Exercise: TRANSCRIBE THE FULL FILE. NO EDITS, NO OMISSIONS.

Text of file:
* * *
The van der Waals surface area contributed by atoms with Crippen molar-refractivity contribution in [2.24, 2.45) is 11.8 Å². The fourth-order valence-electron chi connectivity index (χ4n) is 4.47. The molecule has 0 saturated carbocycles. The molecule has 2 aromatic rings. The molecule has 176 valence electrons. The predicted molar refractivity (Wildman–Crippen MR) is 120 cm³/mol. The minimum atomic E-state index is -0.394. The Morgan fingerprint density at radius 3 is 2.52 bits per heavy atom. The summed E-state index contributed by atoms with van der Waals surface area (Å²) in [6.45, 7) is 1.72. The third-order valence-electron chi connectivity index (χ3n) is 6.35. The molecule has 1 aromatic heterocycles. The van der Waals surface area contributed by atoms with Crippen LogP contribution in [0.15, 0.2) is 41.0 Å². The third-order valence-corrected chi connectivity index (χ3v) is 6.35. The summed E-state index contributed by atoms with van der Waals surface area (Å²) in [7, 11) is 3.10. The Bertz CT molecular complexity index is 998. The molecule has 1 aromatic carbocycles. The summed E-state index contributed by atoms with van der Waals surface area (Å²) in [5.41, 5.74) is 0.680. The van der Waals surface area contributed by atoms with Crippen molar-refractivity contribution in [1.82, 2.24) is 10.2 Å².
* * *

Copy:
The van der Waals surface area contributed by atoms with Crippen molar-refractivity contribution in [2.24, 2.45) is 11.8 Å². The fourth-order valence-electron chi connectivity index (χ4n) is 4.47. The molecule has 0 saturated carbocycles. The molecule has 2 aromatic rings. The molecule has 176 valence electrons. The predicted molar refractivity (Wildman–Crippen MR) is 120 cm³/mol. The minimum atomic E-state index is -0.394. The Morgan fingerprint density at radius 3 is 2.52 bits per heavy atom. The summed E-state index contributed by atoms with van der Waals surface area (Å²) in [6.45, 7) is 1.72. The third-order valence-electron chi connectivity index (χ3n) is 6.35. The molecule has 1 aromatic heterocycles. The van der Waals surface area contributed by atoms with Crippen LogP contribution in [0.15, 0.2) is 41.0 Å². The third-order valence-corrected chi connectivity index (χ3v) is 6.35. The summed E-state index contributed by atoms with van der Waals surface area (Å²) in [7, 11) is 3.10. The Bertz CT molecular complexity index is 998. The molecule has 1 aromatic carbocycles. The summed E-state index contributed by atoms with van der Waals surface area (Å²) in [5.41, 5.74) is 0.680. The van der Waals surface area contributed by atoms with Crippen molar-refractivity contribution in [1.82, 2.24) is 10.2 Å².